Conversations between veterinary professionals and clients should be limited to appropriate discussions
Editor’s note: All names and businesses in this dilemma case are fictitious, but the scenario is based on real occurrences.
Peach Pet Clinic is a busy urban companion animal clinic. As with many urban veterinary clinics, the clientele and professional staff are very diverse. This workplace was made up of many cultures and opinions. Normally this would lead to stimulating interactions, except the year was shaping up to be a bit more volatile than most.
In recent weeks, there had been several heated discussions of political and world situations among staff. Additionally, conversations of this nature had arisen with some clients during pet health care visits. A staff veterinarian and 2 technicians had started wearing buttons and, in one case, a tattoo advocating their positions regarding a global crisis.
The expressing of these nonveterinary commentaries came to the attention of the hospital manager. One client said she was uncomfortable being exposed to debates on political and world issues while simply seeking care for her pet. Another owner said he did not mind the staff’s non–pet-related advocacy but was unhappy that it was biased and did not reflect his feelings on the issues at hand. This led clinic management to rethink workplace policy concerning such issues. A staff meeting was called, and new directives were discussed.
The hospital manager and medical director told staff that they understood the strong feelings that one might have about current political and world events. Additionally, they admitted that there was no information in the employee handbook concerning workplace behavior regarding such events. It was made clear that the primary directive of Peach Pet Clinic was to render excellent, compassionate care to patients. Discussions not related to veterinary health care (other than accepted social niceties) were not appropriate in the workplace. This included buttons, signage, and any type of notice not related to animals and their care. It was also recommended that staff not engage in nonveterinary discussions that have the potential to become volatile.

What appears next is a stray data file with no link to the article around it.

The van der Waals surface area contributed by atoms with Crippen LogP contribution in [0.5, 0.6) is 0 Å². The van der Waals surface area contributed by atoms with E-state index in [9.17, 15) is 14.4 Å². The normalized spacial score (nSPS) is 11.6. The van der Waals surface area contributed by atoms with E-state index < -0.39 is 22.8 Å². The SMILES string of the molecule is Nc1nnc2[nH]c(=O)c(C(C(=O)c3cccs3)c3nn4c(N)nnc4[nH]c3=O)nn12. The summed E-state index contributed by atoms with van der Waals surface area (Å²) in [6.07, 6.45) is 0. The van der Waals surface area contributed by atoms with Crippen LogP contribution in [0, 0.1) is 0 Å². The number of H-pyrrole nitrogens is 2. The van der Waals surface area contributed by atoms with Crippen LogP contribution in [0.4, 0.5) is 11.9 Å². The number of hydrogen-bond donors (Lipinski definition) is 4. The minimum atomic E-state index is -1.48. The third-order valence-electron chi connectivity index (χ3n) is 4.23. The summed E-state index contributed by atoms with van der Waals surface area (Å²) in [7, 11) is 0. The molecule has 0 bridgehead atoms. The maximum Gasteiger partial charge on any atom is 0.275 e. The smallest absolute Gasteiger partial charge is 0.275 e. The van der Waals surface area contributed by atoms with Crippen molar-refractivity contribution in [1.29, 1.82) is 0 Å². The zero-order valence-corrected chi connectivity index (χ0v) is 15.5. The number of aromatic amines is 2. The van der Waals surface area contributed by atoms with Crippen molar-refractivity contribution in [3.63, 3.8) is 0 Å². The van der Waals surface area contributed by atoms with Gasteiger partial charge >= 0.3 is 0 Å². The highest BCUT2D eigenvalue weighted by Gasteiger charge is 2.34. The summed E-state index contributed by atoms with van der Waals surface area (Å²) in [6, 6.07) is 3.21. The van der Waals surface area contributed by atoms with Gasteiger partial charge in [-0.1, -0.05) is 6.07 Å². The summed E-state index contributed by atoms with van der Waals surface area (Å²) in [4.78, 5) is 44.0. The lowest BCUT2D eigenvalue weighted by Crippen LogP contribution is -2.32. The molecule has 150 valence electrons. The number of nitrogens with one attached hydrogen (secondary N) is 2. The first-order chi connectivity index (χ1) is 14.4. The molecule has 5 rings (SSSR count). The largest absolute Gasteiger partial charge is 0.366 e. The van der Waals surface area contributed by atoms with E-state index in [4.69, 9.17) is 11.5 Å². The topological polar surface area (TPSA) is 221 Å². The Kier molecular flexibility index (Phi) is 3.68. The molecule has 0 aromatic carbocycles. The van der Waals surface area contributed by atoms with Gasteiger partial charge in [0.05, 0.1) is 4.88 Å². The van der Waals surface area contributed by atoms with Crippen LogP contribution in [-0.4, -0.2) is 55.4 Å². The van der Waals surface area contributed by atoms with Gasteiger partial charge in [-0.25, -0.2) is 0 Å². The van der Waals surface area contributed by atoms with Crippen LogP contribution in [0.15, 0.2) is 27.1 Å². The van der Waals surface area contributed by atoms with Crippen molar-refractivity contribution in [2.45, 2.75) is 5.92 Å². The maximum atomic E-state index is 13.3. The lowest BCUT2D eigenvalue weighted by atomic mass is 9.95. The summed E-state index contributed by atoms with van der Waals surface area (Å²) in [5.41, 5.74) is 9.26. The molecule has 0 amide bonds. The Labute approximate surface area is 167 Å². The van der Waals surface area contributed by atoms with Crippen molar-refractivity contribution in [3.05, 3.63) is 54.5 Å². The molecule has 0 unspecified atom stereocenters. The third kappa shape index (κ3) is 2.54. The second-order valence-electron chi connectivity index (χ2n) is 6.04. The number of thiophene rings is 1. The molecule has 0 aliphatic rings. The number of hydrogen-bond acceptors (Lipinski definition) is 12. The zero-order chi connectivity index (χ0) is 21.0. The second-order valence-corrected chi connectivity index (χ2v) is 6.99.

The hospital manager went on to say that all clients should feel comfortable and welcome at the clinic. Losing clients for reasons not associated with veterinary care was unacceptable and unprofessional. Several staff members disagreed, indicating that their desire to passively display their stance on certain issues was part of their right to free expression. One staff member noted the fact that many employees wear religious jewelry in front of clients. The hospital manager said certain protections concerning religion, race, and gender had been clearly identified in the workplace. The Peach Pet Clinic determined that, going forward, any display or discussion of personal viewpoints involving clients must be approved by the management team.
Several staff members did not agree. They maintained that any healthy discourse was an asset to the clinic. The hospital manager respected their opinion but made it clear that the new policy was to be implemented and followed. Do you feel that the administration of the Peach Pet clinic overreacted? We would like to know.
It really is not difficult to establish an excellent rapport with your pet patients. Respect and kindness usually do the trick. With pet owners it is a different story. When seeing clients, the common denominator is the pet. Discussion about subjects outside of veterinary medicine can be risky. To maintain a loyal and adherent clientele it is always best to act in a professional manner. Honest, transparent, veterinary medicine is the key.
Marc Rosenberg, VMD is director of Voorhees Veterinary Center in Voorhees, New Jersey. Although many of the scenarios Rosenberg describes in his column are based on real-life events, the veterinary practices, doctors, and employees described are fictional.